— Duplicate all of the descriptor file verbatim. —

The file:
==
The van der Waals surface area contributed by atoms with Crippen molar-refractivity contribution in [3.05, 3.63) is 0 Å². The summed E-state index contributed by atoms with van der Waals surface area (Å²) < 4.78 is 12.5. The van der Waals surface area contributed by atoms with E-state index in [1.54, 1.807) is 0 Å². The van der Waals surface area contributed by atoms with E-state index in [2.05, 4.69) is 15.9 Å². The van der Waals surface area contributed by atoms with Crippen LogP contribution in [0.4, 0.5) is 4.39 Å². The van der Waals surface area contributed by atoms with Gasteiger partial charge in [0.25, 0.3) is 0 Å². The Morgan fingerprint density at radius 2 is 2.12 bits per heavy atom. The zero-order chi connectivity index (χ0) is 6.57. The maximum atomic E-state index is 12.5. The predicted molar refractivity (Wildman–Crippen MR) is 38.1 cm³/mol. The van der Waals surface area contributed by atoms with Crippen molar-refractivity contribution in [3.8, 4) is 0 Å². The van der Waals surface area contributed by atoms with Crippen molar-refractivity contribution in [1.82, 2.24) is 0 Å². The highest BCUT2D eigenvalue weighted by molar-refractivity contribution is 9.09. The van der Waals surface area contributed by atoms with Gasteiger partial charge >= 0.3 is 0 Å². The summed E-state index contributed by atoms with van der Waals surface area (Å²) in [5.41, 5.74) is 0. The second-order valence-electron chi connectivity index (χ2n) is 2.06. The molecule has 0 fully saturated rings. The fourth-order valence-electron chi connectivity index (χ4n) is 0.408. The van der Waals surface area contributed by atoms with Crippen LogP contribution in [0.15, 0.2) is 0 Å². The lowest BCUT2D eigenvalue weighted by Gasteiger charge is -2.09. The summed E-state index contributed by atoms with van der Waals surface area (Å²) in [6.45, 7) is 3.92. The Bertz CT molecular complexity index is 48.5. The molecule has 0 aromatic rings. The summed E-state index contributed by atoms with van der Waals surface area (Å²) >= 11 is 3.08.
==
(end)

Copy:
The van der Waals surface area contributed by atoms with Crippen molar-refractivity contribution in [3.05, 3.63) is 0 Å². The summed E-state index contributed by atoms with van der Waals surface area (Å²) < 4.78 is 12.5. The van der Waals surface area contributed by atoms with E-state index in [1.54, 1.807) is 0 Å². The van der Waals surface area contributed by atoms with E-state index in [2.05, 4.69) is 15.9 Å². The van der Waals surface area contributed by atoms with Crippen LogP contribution in [0.4, 0.5) is 4.39 Å². The van der Waals surface area contributed by atoms with Gasteiger partial charge in [0.25, 0.3) is 0 Å². The Morgan fingerprint density at radius 2 is 2.12 bits per heavy atom. The zero-order chi connectivity index (χ0) is 6.57. The maximum atomic E-state index is 12.5. The predicted molar refractivity (Wildman–Crippen MR) is 38.1 cm³/mol. The van der Waals surface area contributed by atoms with Crippen molar-refractivity contribution in [3.8, 4) is 0 Å². The van der Waals surface area contributed by atoms with Crippen molar-refractivity contribution in [1.82, 2.24) is 0 Å². The highest BCUT2D eigenvalue weighted by molar-refractivity contribution is 9.09. The van der Waals surface area contributed by atoms with Gasteiger partial charge >= 0.3 is 0 Å². The summed E-state index contributed by atoms with van der Waals surface area (Å²) in [5.41, 5.74) is 0. The second-order valence-electron chi connectivity index (χ2n) is 2.06. The molecule has 0 fully saturated rings. The fourth-order valence-electron chi connectivity index (χ4n) is 0.408. The van der Waals surface area contributed by atoms with Crippen LogP contribution in [0.15, 0.2) is 0 Å². The lowest BCUT2D eigenvalue weighted by Gasteiger charge is -2.09. The summed E-state index contributed by atoms with van der Waals surface area (Å²) in [6.45, 7) is 3.92. The Bertz CT molecular complexity index is 48.5. The molecule has 0 aromatic rings. The summed E-state index contributed by atoms with van der Waals surface area (Å²) >= 11 is 3.08.